Larger asteroids penetrate the atmosphere to the surface of the Earth, producing craters if they hit ground and tsunamis if water bodies are hit. It is in principle possible to deflect asteroids, methods of mitigation are being researched. Based on the orbit calculations of identified NEOs, their risk of future impact is assessed on two scales, the Torino scale and the more complex Palermo scale, both of which rate a risk of any significance with values above 0; some NEOs have had temporarily positive Torino or Palermo scale ratings after their discovery, but as of March 2018, more precise calculations based on subsequent observations led to a reduction of the rating to or below 0 in all cases. Since 1998, the United States, the European Union, other nations are scanning for NEOs in an effort called Spaceguard; the initial US Congress mandate to NASA of cataloging at least 90% of NEOs that are at least 1 kilometre in diameter, which would cause a global catastrophe in case of an impact with Earth, had been met by 2011.
In years, the survey effort has been expanded to objects as small as about 140 m across, which still have the potential for large-scale, though not global, damage. NEOs have low surface gravity, many have Earth-like orbits making them easy targets for spacecraft; as of January 2019, five near-Earth comets and five near-Earth asteroids have been visited by spacecraft. Two near-Earth asteroids are being orbited by spacecraft that will return asteroid samples back to Earth. Plans for commercial asteroid mining have been drafted by private companies; the major technical astronomical definition for Near-Earth objects are small Solar System bodies with orbits around the Sun that by definition lie between 0.983 and 1.3 astronomical units away from the Sun. Thus, NEOs are not currently near the Earth, but they can approach the Earth closely. However, the term is used more flexibly sometimes, for example for objects in orbit around the Earth or for quasi-satellites, which have a more complex orbital relationship with the Earth.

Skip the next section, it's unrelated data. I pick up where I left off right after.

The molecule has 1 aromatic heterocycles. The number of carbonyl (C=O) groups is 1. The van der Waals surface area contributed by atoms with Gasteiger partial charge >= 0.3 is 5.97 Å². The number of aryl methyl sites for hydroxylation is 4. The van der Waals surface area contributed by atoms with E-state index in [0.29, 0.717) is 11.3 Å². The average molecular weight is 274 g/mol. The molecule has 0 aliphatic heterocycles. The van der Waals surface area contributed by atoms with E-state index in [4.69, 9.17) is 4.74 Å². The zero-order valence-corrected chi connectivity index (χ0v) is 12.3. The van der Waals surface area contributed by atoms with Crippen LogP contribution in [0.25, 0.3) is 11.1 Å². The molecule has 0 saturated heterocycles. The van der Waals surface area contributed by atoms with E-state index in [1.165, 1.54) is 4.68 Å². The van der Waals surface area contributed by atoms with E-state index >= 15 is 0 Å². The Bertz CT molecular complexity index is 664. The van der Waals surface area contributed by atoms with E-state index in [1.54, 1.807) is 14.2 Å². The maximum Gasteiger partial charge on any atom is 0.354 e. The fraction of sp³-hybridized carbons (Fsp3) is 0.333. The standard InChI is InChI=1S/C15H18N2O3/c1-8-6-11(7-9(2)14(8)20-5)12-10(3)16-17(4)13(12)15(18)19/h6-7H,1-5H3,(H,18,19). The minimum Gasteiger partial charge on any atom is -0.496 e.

When a NEO is detected, like all other small Solar System bodies, it is submitted to the International Astronomical Union's Minor Planet Center for cataloging. MPC maintains separate lists of potential NEOs; the orbits of some NEOs intersect that of the Earth, so they pose a collision danger. These are considered hazardous objects. For the asteroids among PHOs, the hazardous asteroids, MPC maintains a separate list. NEOs are catalogued by two separate units of the Jet Propulsion Laboratory of the National Aeronautics and Space Administration: the Center for Near Earth Object Studies and the Solar System Dynamics Group. PHAs are defined based on parameters relating to their potential to approach the Earth dangerously closely. Objects with an Earth minimum orbit intersection distance of 0.05 AU or less and an absolute magnitude of 22.0 or brighter are considered PHAs. Objects that cannot approach closer to the Earth than 0.05 AU, or are smaller than about 140 m in diameter, are not considered PHAs.
NASA's catalog of near-Earth objects includes the approach distances of asteroids and comets. The first near-Earth objects to be observed by humans were comets, their extraterrestrial nature was recognised and confirmed only after Tycho Brahe tried to measure the distance of a comet through its parallax in 1577. The 1758–1759 return of Halley's Comet was the first comet appearance predicted in advance; the first near-Earth asteroid to be discovered was 433 Eros in 1898. The asteroid was subject to several observation campaigns, because measurements of its orbit enabled a precise determination of the distance of the Earth from the Sun. In has been said. In 1937, asteroid 69230 Hermes was discovered when it passed the Earth at twice the distance of the Moon. Hermes was considered a threat. Hermes was re-discovered in 2003, is now known to be no threat for at least the next century. On June 14, 1968, the 1.4 km diameter asteroid 1566 Icarus passed Earth at a distance of 0.042482 AU (6,355,2